On behalf of Niagara Region Public Health, I would like to briefly update you on a new development concerning the rabies situation that has been in the media this past week.
Rabies is an infection of the brain and spinal cord which is almost always fatal. It is spread to humans after bites or scratches by infected animals, or after other contact with the saliva of infected animals.
There had not been any rabies in ground-level animals in over 10 years in Ontario (it was still present in bats), until last week. Unfortunately, as you have likely seen from media reports, there have been 4 raccoons with rabies found in Hamilton since then. We have now been informed of a raccoon with rabies in Haldimand County as well.
In response to this, the Ministry of Natural Resources and Forestry (MNRF) will be dropping bait with rabies vaccine in a radius around where the raccoon was found, and this will extend into Niagara. The MNRF is also testing several animal carcasses picked up in Niagara for rabies as a possible source of death.
While no rabies has yet been found in any ground-level animals in Niagara, we are alert to the possibility, particularly since rabies is frequently found in ground-level animals in New York State.Since rabies is almost always fatal and since there is no cure for rabies, it is imperative that the infection is prevented from occurring in the first place. This past week, Niagara Region Public Health responded to the cases of raccoon rabies by:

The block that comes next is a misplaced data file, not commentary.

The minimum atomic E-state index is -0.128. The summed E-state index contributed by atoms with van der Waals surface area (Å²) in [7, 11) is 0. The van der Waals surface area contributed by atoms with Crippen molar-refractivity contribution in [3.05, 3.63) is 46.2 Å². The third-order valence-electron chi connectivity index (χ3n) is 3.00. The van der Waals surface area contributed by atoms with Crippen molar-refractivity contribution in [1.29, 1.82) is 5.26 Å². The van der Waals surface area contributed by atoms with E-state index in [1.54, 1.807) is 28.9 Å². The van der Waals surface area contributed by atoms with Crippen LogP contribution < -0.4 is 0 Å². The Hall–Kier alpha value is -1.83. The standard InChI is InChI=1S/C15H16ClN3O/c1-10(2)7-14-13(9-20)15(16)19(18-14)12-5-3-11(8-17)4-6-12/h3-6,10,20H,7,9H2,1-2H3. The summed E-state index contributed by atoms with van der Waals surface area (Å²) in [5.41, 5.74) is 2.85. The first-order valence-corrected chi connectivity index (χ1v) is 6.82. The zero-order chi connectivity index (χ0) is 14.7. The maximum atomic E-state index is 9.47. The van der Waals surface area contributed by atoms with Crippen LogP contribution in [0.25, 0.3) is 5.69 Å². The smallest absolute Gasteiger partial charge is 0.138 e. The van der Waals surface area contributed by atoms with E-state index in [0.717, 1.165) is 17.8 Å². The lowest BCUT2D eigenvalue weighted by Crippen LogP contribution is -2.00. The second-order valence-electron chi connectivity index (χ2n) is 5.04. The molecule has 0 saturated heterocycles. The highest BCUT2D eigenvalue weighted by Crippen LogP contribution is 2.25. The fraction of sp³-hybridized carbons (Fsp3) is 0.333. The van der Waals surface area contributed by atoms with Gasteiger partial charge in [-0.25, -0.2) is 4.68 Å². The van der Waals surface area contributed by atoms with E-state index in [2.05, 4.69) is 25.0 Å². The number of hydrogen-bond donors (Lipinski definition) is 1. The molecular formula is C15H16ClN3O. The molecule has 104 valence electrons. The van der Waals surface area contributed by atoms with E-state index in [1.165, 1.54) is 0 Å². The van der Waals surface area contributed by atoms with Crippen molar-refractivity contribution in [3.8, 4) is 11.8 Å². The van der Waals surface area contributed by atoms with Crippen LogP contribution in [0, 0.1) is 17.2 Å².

- Updating to our raccoon rabies contingency plan, which we’d implement if a rabid raccoon were found in Niagara in order to prevent further spread amongst animals or to humans
- Informing our physicians, veterinarians and animal control officials, and providing them with current guidance
- Launching a social media campaign to remind the public to avoid interacting with wild animals, to get their pets vaccinated for rabies, and to following-up with Public Health after a bite or scratch
- Coordinating with federal and provincial agencies and ministries, as well as the City of Hamilton Public Health Services and Haldimand-Norfolk Health Unit
We are also informing our local SPCAs and first responders about the latest developments.
Niagara Region Public Health is continuing to monitor the situation closely, and we are available 24/7 to respond to any new developments as well as to follow-up with residents who experience animal bites and scratches, and facilitate preventive vaccination for them.
Please let me know if you have any questions.
M. Mustafa Hirji, MD MPH FRCPC
Associate Medical Officer of Health
Niagara Region Public Health
1815 Sir Isaac Brock Way
P.O. Box 1052, Station Main
Thorold, Ontario L2V 0A2
Phone: 905-688-8248 ext. 7466 Toll-free: 1-800-505-6074